Last year, Project Economic Refugee featured aÂ post withÂ a collage of videos of dogs welcoming back their owners from military deployment.Â If you are an animal lover, you have got to check these videos out.Â In that post, I lamented how it was often a challenge to find in-English media pieces featuring the amazing contribution Latinos have made in defending our freedom in the U.S. Military.Â This year, it is a pleasure to see PBS’ Independent Lense feature a documentary on Mexican American soldier Felix Longoria. Today,Â a local Latino musician wants to name a post office after Longoria to honor the soldier’s memory, but some white folks in Texas are angered at such a prospect.Â Here’s the preview of the documentary:
PBS’ website explains:
Sixty years ago in Three Rivers, Texas, the only funeral home in town refused to hold a wake for Felix Longoria, a decorated Mexican American soldier killed in battle during World War II. Longoriaâ€™s widow was told, simply, â€œThe whites wouldnâ€™t like it.â€
Those words became front-page news across the country, sparking outrage and setting off a series of events that would come to be known as the Longoria Affair. The incident fueled the rise of a national civil rights movement led by Mexican American veterans, and bitterly divided Three Rivers for generations to come.
Two stubborn and savvy leaders, newly elected Senator Lyndon Johnson and activist Dr. Hector Garcia, formed an alliance over the incident. Over the next 15 years, their complex, sometimes contentious relationship would help Latinos become a national force for the first time in American history, carry John F. Kennedy to the White House, and ultimately lead to Johnsonâ€™s signature on the most important civil rights legislation of the 20th century.
Today the town of Three Rivers still struggles with its past. Local musician and activist Santiago Hernandez wants to honor Felix Longoria by naming the post office after him. But many Anglo residents are angered by the idea. They believe discrimination against Mexican Americans never existed in their town and the Longoria Affair was blown up for political gain.
You can watch the entire documentary for free hereÂ from Nov. 10 through Nov. 16.
On the state of the Latino experience serving our country, LatinoLA recently publishedÂ this post highlighting the most recent stats available on Latinos’ sacrifice for our countryÂ in the U.S. Military:
Hispanic Casualties (2001-2009) – Hispanic Americans have also made up a portion of the casualties that American forces have experienced in Iraq and Afghanistan. Between October 7, 2001 to May 2, 2009, 53 military service members who classified themselves as Hispanics or Latinos died in the service of their country, representing 7.8 percent of military deaths. During the same period, 147 Hispanics have been wounded in action, representing 5.2 percent of all wounded service members.
In a Congressional Research Service report dated March 25, 2009, Information Research Specialist Hannah Fischer reported that the total Hispanic/Latino military deaths in both Operation Iraqi Freedom and Operation Enduring Freedom up to February 28, 2009, was 450 individuals, representing 10.6 percent of all military deaths (4,245).
Hispanic Military Officers – The Pew Hispanic Center report in 2003 lamented the small percentage of Hispanics among military officers and generals. For several years, Lieutenant-General Ricardo Sanchez, who commanded coalition troops for a year beginning June 2003, had been the highest ranking Hispanic in the military. He had been one of just eight Hispanics ever to rise to the rank of general in the Army by 2003. At the time of his retirement in 2006 â€“ after 33 years in the military â€“ only three Hispanic generals were left on active duty.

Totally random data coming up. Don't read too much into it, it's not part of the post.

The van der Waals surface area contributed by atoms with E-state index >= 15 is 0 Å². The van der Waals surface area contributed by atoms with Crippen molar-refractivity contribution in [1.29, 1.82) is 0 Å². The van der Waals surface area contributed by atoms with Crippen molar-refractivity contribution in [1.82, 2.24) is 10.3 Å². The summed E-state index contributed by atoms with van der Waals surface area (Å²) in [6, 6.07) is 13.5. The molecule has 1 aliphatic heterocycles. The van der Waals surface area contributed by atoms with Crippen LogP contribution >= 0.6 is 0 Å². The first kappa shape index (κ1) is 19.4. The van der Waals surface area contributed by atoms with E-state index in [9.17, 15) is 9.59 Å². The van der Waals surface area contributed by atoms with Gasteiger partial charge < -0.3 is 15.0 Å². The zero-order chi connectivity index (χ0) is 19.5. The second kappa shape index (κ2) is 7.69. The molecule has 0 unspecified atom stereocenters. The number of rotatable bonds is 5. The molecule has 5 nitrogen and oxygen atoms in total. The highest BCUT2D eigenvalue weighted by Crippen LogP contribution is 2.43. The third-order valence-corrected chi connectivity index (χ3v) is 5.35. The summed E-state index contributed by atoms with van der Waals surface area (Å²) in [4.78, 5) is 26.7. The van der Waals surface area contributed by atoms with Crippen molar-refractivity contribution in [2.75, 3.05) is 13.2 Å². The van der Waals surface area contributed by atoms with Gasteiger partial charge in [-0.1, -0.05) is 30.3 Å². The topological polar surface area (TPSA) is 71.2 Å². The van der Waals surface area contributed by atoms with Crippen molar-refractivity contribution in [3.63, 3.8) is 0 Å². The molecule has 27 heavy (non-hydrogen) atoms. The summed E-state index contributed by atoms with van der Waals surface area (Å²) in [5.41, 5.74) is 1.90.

ThereÂ are also, of course, the stories that hardly get any coverage in the in-English media of Latino soldiersÂ that areÂ fighting being deported or are going through the painful experience of having a relative being put on deportation proceedings.Â Recently,Â the Associated Press’ Julianna BarbassaÂ was quoted on Color Lines NewsÂ that:
[…] around 8,000 legal residents enlist in the military every year, and currently there are almost 17,000 people who are not citizens on active duty. Undocumented immigrants are barred from serving in the military.Â
Then there’s the stories of military families being torn apart by such deportation proceedings, as in the case with this mother of a soldier that was killed in Iraq and was put on deportation proceedings.Â The G.I. Go Fund reported:
When Sgt. Christian Bueno-Galdos joined theÂ military, he hoped that his enlistment would
help protect those closest to him. Now, after paying the ultimate sacrifice, the country he
left to defend is on the verge of tearing his family apart.
Sgt. Bueno-Galdos was working to help his mother obtain permanent residency status in
the United States. But when he was killed in Baghdad in May of 2009, his mother’s path to
citizenship was put in jeopardy.
Now, still mourning the death of her son, Eugenia Galdos is facing deportation by American Immigration Services.
Univision also did a segment on that story:
On this Veterans Day, let us remember all veterans; but let us not forget our Latino brothers and sisters and others ofÂ immigrant backgroundsÂ that proudly served or are currently servingÂ in our U.S. military.
Update: thanks to the Immigration Impact Blog for highlighting the followingÂ stats fromÂ the Essential to the Fight:Â Immigrants in the Military Eight Years After 9/11Â report from theÂ Immigration Policy Center:
As of June 30, 2009, there were 114,601 foreign-born individuals serving in the armed forces, representing 7.91 percent of the 1.4 million military personnel on active duty. Roughly 80.97 percent of foreign-born service members were naturalized U.S. citizens, while 12.66 percent were not U.S. citizens.